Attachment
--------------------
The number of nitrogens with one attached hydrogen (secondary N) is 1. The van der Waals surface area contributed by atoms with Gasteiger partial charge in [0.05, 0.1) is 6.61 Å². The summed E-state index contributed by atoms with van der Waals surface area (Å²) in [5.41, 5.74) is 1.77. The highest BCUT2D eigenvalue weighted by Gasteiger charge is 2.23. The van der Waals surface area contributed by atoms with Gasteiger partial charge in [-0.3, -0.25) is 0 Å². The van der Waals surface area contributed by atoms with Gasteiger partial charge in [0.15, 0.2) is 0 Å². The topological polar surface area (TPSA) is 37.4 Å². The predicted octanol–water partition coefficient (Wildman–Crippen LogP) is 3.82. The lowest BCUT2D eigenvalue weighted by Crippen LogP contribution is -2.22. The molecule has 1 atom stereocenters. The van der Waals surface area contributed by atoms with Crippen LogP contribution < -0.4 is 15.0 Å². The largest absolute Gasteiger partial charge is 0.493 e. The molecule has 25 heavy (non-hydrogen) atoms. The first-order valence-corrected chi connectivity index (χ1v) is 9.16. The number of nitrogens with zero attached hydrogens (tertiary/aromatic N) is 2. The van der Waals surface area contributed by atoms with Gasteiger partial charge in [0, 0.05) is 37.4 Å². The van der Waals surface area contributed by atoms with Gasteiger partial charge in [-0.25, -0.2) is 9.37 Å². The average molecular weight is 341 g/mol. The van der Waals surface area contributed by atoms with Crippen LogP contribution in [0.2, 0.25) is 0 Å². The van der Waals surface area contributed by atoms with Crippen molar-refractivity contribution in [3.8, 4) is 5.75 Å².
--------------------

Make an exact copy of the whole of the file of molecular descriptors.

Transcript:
The number of nitrogens with one attached hydrogen (secondary N) is 1. The van der Waals surface area contributed by atoms with Gasteiger partial charge in [0.05, 0.1) is 6.61 Å². The summed E-state index contributed by atoms with van der Waals surface area (Å²) in [5.41, 5.74) is 1.77. The highest BCUT2D eigenvalue weighted by Gasteiger charge is 2.23. The van der Waals surface area contributed by atoms with Gasteiger partial charge in [-0.3, -0.25) is 0 Å². The van der Waals surface area contributed by atoms with Gasteiger partial charge in [0.15, 0.2) is 0 Å². The topological polar surface area (TPSA) is 37.4 Å². The predicted octanol–water partition coefficient (Wildman–Crippen LogP) is 3.82. The lowest BCUT2D eigenvalue weighted by Crippen LogP contribution is -2.22. The molecule has 1 atom stereocenters. The van der Waals surface area contributed by atoms with Crippen LogP contribution < -0.4 is 15.0 Å². The largest absolute Gasteiger partial charge is 0.493 e. The molecule has 25 heavy (non-hydrogen) atoms. The first-order valence-corrected chi connectivity index (χ1v) is 9.16. The number of nitrogens with zero attached hydrogens (tertiary/aromatic N) is 2. The van der Waals surface area contributed by atoms with Gasteiger partial charge in [0, 0.05) is 37.4 Å². The van der Waals surface area contributed by atoms with Gasteiger partial charge in [-0.25, -0.2) is 9.37 Å². The average molecular weight is 341 g/mol. The van der Waals surface area contributed by atoms with Crippen LogP contribution in [0.2, 0.25) is 0 Å². The van der Waals surface area contributed by atoms with Crippen molar-refractivity contribution in [3.8, 4) is 5.75 Å².